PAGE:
104
DOC.
145
MARCH
1909
direction;
thus,
only
the
energy
L/3 is
associated with
one
coordinate
direction, since the
oscillation
occurs
in
two
directions.
In
§4, surely only
the last section could
be
unclear
to
you,
because the
rest
is nothing
new as
far
as
content
is
concerned.[5] This
is
what
I
assert:
In
the
stationary
state, the
gas
molecules
are
governed
by
the Maxwell
distribution
law,
which
restricts the
possibilities
for
partition
of the
energy
in
a specific
way.
The
electromagnetic
waves are
not
subject
to
any
distribution
law;
there
are
many
more
possibilities
for
the
partition
of
the
energy,
and
much
more
extreme
cases
of
energy
distribution
can
occur.
For that
reason
the
fluctuations
of
Ģ2
that
you
calculate
in
your
paper[6]
must be much
greater
for
the
gas
molecules,
exactly as you
have found.
The
mean energy
of
a
parameter is
not
c
proportional to
L;
rather,
it follows
a
law
of the
form
,
provided
that
s
=
h.v.
Thus,
I
question
the
validity
of
your
formula
II[7]
for
electromagnetic processes,
and
would like
to
see
it
restricted
to
those
cases
where
a
distribution
law exists.
In
support
of
my
view,
let
me
draw
your
attention
to the fact
that the characteristic
electromagnetic
oscillations
of
the
cavity
under consideration
occur
independently
of
each other,
i.e.,
that
energy
cannot
pass
from
one
oscillation
to
another
one.
Experimen
tally:
if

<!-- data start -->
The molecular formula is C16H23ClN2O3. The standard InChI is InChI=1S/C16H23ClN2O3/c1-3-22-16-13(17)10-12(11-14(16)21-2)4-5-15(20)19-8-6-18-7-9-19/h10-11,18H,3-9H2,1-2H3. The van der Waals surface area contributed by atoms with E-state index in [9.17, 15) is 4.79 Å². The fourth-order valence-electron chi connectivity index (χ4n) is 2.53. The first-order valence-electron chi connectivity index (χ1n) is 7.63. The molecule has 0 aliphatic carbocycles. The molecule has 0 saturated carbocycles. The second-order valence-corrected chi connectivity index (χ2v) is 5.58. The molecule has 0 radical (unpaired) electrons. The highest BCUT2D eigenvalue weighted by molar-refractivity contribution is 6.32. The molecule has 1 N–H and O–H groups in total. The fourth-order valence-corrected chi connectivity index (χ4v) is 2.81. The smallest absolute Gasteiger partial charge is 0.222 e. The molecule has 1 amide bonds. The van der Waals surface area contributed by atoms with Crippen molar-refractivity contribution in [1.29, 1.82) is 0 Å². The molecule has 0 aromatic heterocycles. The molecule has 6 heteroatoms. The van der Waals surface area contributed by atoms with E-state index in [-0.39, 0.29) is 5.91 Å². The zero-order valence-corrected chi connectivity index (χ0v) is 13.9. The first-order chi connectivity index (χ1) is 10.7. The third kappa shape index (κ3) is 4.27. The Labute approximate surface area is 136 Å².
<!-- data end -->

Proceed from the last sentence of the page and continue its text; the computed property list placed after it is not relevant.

a light ray
has
penetrated
another
one,
then
it
always
still has
the
same energy
as
before
penetration,
the
energies
of
the
two
rays
do
not
equalize,
so
that the
two
rays
do
not
contain
identical
amounts
of
energy
after
penetration.
The
energies
of
the
waves
in
our vacuum are
thus
completely
independent
of
one
another,
whereas the
energies
of
gas
molecules
are
not.
In the
case
of
gas
molecules,
energy
is
transferred
from
one
molecule
to another,
so
that
ultimately
the state described
by
Maxwell's law
sets in.
I
consider that
to be
a
fundamental
difference,
which has
not
yet
been
sufficiently
appreciated.
Formula II
cannot
be assumed for free
electrons either. After
all,
this
formula
holds
only
under
the
assumption
of
Maxwell's
law,
which
itself
assumes
intermolecular
forces
that
depend
on
distances
only,
but
not
on
time.
If
the forces
propagate
with finite
velocity, as
is
assumed
in
electrodynamics,
then
Maxwell's law is not derivable.
W
is
much
larger
for free electrons than
for
gas
molecules;
moreover,
this view also follows
from
p.
152
of
Planck's
book.[8]
(N
+
P

1)!
Thus,
for W
one
would have to
assume
W
=
;from
this
all
of the
(N

1)!P!
formulas in
§5
would follow
exactly as
in
Planck.[9] I
do not
see
what
could be
unclear
to
you
in
§5.
I
will
consider
your
doubts
about the theorem of
statistical
mechanics still
more
carefully.
It
never
seemed
to
me
certain
whether, for
short
wavelengths,
one
could
assume
the idealized
boundary
conditions of
absolutely reflecting
walls.
It
always seems